"Emotional roller coaster" is a phrase that does little justice to the upheaval one feels after diagnosis with a major illness, terminal or not. And the fear. So much fear. While many have thoughts about whether there will be pain or how long they have, worry about the loved ones left behind is a huge source of worry, particularly for parents. So I have invited a friend to share her experience with metastatic breast cancer. Cancer is messy, but there are ways to cope. For more insight on dealing with a cancer diagnosis, check out Cancer Made Me a Shallower Person, A Breast Cancer Alphabet and My Cancer Mommy....  continue reading

"F*ck This Shit": Female Veterans, Trauma, Informed Consent and Working Towards Something Better

Monday, February 16, 2015 by Meg   •   Filed under General

War comes at a great cost to the people who fight. 

We are great at programming people to be soldiers. At this point, we can adjust the brain at will in order to make sure that the people we send to fight our battles will do what we need them to, to protect American interests.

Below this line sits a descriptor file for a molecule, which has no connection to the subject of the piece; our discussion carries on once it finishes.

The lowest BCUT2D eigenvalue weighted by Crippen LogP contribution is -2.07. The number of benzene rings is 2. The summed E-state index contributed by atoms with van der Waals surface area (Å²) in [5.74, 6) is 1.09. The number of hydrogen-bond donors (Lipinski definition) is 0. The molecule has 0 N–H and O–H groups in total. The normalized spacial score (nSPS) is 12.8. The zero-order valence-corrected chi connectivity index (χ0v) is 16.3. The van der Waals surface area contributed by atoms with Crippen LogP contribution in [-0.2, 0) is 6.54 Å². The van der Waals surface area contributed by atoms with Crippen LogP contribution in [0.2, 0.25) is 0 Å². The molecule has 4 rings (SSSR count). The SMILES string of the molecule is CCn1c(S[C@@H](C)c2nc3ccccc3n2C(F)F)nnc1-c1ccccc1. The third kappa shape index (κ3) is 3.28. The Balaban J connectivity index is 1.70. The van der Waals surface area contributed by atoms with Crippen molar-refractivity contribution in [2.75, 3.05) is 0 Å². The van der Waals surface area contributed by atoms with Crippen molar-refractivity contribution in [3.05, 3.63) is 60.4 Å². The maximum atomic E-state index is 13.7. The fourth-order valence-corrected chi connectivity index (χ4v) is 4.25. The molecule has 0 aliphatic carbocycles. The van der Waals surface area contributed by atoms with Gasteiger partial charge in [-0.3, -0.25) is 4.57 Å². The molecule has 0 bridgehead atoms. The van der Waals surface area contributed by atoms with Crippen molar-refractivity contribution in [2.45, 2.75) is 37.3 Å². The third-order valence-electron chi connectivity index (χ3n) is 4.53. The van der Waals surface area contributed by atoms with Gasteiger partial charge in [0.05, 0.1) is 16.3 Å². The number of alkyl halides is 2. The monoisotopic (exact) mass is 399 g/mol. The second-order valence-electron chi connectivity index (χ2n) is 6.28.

But we suck terribly at reintegrating people. I’ve seen men hang on desperately to the notion that, “All Commies are the devil,” because they needed to believe it lest they recognize that they murdered women and children who could have been theirs. I have also seen the ones who recognized that these things were not true reduced to such horrendous guilt that they were never able to function again. 

This is the real cost of war. Sure it’s about money and about political interests and a whole lot of other shit, but the price we pay is too high to justify it unless we assume that the “greater good” outweighs the lives of the people who volunteer to protect these interests. Which for the most part, we do as a nation. And, for the most part, veterans assume that their ultimate sacrifice is  for something greater than themselves, and they face this with trepidation but ultimately nobility. 

But this post isn’t about whether it’s worth it to us as a nation. It’s about informed consent. Because while these men and women go in with the knowledge that they might die, they are not often informed that the emotional issues acquired during their stints may persist throughout the rest of their lives....  continue reading